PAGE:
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Let $f:\mathbb{R}^n\to\mathbb{R}^m$ be a function at least $C^k$ and fix some point $x_0\in\mathbb{R}^n$. I want an explicit formula for its derivatives of higher order.

I already read this threads:

What are higher derivatives?

Using higher order derivatives

One thing is clear, $D^kf(x_0)$ is a $k$-linear map from $\underbrace{\mathbb{R}^n\times\ldots\times\mathbb{R}^n}_{k \text{ times}}$ to $\mathbb{R}^m$. Yet, the answers given do not address my question, they only give the abstract description but I want a concrete description.

For $k=1$ we have that $Df(x_0)v = [Df(x_0)]\cdot v$, where $ [Df(x_0)] = \left(\frac{\partial f_i(x_0)}{\partial x_j}\right)$ stands for the Jacobian matrix of $Df(x_0)$. So we have an explicit formula.

For $k\geq 2$, it's not clear how to get an explicit formula for $D^kf(x_0)(v_1,\ldots,v_k)$ from the definition and the case $k=1$. There must be some way to do this.

I hope you can help me. Thank you very much.

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Write $${\bf v}_1 =\sum_{i_1=1}^n v_1^{i_1}{\bf e}_{i_1}, \cdots , {\bf v}_k =\sum_{i_k=1}^n v_k^{i_k}{\bf e}_{i_k},$$where $\{{\bf e}_1,\ldots, {\bf e}_n\}$ is the standard basis. Also, let $\{{\bf e}^\ast_1,\ldots, {\bf e}^\ast_n\}$ be the dual basis. Then:

$$\begin{align} D^kf({\bf x}_0)({\bf v}_1,\cdots,{\bf v}_k) &= D^kf({\bf x}_0)\left(\sum_{i_1=1}^n v_1^{i_1}{\bf e}_{i_1},\cdots, \sum_{i_k=1}^n v_k^{i_k}{\bf e}_{i_k}\right) \\ &= \sum_{i_1,\ldots,i_k=1}^n v_1^{i_1}\ldots v_k^{i_k} D^kf({\bf x}_0)({\bf e}_{i_1},\cdots,{\bf e}_{i_k}) \\ &=\sum_{i_1,\ldots,i_k=1}^n v_1^{i_1}\ldots v_k^{i_k} \frac{\partial^k f}{\partial x_{i_1}\cdots \partial x_{i_k}}({\bf x}_0) \\ &= \sum_{i_1,\ldots,i_k=1}^n \frac{\partial^k f}{\partial x_{i_1}\cdots \partial x_{i_k}}({\bf x}_0) {\bf e}^\ast_{i_1}\otimes \cdots \otimes {\bf e}^\ast_{i_k}({\bf v}_1,\cdots,{\bf v}_k) \end{align}$$Hence: $$D^kf({\bf x}_0) = \sum_{i_1,\cdots,i_k=1}^n \frac{\partial^k f}{\partial x_{i_1}\cdots \partial x_{i_k}}({\bf x}_0) {\bf e}^\ast_{i_1}\otimes \cdots \otimes {\bf e}^\ast_{i_k}. $$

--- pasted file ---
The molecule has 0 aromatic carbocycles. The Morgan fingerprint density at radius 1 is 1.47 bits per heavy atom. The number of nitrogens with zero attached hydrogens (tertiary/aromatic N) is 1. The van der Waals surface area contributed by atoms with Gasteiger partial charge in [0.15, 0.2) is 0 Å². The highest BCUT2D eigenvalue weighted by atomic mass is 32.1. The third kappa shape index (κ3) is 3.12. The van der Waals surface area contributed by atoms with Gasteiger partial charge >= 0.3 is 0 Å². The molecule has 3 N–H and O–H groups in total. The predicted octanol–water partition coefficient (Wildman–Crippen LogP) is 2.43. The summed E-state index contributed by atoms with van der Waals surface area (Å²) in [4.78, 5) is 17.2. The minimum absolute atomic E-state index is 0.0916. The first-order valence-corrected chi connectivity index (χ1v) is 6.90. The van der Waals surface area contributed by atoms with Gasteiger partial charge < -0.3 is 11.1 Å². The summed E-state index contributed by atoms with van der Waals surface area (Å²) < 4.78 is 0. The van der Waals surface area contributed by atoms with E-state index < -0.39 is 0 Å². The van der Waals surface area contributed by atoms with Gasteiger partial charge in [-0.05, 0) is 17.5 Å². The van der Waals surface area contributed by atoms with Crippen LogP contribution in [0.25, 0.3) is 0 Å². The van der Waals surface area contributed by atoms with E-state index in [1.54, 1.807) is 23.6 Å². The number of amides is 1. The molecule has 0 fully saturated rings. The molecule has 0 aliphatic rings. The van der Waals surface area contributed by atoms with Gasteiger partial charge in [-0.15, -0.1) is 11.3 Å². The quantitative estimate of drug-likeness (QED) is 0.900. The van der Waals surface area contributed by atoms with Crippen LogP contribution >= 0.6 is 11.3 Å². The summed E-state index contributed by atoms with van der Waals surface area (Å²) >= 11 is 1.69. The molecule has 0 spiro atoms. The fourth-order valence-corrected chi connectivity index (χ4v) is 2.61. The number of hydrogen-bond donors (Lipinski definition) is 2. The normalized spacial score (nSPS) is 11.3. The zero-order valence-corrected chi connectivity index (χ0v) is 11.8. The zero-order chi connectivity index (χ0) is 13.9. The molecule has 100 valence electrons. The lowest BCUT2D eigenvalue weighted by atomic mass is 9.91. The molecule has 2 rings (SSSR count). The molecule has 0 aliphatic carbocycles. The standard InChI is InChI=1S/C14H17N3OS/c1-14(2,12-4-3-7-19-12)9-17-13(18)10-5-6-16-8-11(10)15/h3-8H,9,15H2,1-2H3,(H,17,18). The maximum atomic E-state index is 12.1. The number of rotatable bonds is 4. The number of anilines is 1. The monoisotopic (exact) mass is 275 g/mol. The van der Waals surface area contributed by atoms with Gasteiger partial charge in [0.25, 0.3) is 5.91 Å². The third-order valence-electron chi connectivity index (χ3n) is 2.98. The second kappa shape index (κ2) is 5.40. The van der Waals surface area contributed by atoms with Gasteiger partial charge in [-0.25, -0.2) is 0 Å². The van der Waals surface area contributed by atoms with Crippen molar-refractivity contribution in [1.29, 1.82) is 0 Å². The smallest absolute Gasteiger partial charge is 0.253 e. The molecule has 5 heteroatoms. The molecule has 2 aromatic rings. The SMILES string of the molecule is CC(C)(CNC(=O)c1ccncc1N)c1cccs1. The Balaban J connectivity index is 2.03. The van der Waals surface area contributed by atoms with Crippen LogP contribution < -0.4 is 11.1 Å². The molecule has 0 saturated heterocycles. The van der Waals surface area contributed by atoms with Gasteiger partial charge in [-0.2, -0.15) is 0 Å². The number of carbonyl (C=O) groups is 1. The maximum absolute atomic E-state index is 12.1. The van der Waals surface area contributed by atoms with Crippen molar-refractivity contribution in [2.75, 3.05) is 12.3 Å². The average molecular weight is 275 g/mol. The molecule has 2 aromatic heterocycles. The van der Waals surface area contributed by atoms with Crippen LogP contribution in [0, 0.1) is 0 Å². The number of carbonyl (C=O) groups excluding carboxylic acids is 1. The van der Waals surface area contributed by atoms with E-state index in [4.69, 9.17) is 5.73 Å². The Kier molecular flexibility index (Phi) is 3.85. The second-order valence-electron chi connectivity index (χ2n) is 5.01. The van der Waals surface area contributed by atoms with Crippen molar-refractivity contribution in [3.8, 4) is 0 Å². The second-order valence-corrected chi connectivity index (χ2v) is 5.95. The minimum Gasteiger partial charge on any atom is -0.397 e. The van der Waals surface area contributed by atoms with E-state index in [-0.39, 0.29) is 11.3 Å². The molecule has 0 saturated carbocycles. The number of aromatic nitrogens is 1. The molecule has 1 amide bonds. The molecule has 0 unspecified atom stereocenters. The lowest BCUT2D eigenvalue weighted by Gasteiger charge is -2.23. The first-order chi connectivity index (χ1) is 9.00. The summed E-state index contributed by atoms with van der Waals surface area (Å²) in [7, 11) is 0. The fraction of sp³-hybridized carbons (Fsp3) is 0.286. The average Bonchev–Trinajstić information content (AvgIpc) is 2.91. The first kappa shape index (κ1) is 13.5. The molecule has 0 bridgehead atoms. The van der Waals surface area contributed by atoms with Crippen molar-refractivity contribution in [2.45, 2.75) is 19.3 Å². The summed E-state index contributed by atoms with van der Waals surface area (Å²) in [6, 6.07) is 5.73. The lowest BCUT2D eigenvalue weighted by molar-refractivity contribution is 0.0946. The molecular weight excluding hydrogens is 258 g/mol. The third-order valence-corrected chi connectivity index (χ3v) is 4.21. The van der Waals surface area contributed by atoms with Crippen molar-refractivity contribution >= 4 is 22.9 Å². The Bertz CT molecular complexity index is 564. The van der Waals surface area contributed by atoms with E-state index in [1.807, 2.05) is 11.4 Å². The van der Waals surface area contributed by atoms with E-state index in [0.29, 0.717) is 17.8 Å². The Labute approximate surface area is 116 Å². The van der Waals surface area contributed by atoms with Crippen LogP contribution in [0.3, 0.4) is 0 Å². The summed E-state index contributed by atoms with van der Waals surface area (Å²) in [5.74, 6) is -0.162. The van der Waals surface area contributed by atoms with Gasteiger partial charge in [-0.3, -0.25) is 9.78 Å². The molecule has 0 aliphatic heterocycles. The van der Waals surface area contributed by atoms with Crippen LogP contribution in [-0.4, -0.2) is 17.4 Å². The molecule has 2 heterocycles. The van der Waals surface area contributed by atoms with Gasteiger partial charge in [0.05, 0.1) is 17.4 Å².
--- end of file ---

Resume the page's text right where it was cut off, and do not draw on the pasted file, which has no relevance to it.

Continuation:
We could have used any basis instead of the standard one - the only difference is that we'd have iterated directional derivatives as the coefficients of that tensor in the new basis. I guess that's as concrete we can get.

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  • $\begingroup$ maybe you know some book where this topic is shown in the level of detail of your answer $\endgroup$
    – Masacroso
    Sep 13, 2017 at 2:27
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    $\begingroup$ Well, this book explains quite well derivatives of higher orders (some brazillian books happen to be good), but for the relation of that with tensor products I just applied what I knew about multilinear maps (see Roman's Advanced Linear Algebra, for example) to the particular map $D^kf({\bf x}_0)$... $\endgroup$
    – Ivo Terek
    Sep 13, 2017 at 2:35
  • $\begingroup$ $\sum_{i_1,\ldots,i_k=1}^n v_1^{i_1}\ldots v_k^{i_k} D^kf({\bf x}_0)({\bf e}_{i_1},\cdots,{\bf e}_{i_k}) =\sum_{i_1,\ldots,i_k=1}^n v_1^{i_1}\ldots v_k^{i_k} \frac{\partial^k f}{\partial x_{i_1}\cdots \partial x_{i_k}}({\bf x}_0)$. I know how to prove this but could you please tell how do you know this fact? $\endgroup$
    – Hamilton
    Jul 2, 2022 at 7:36

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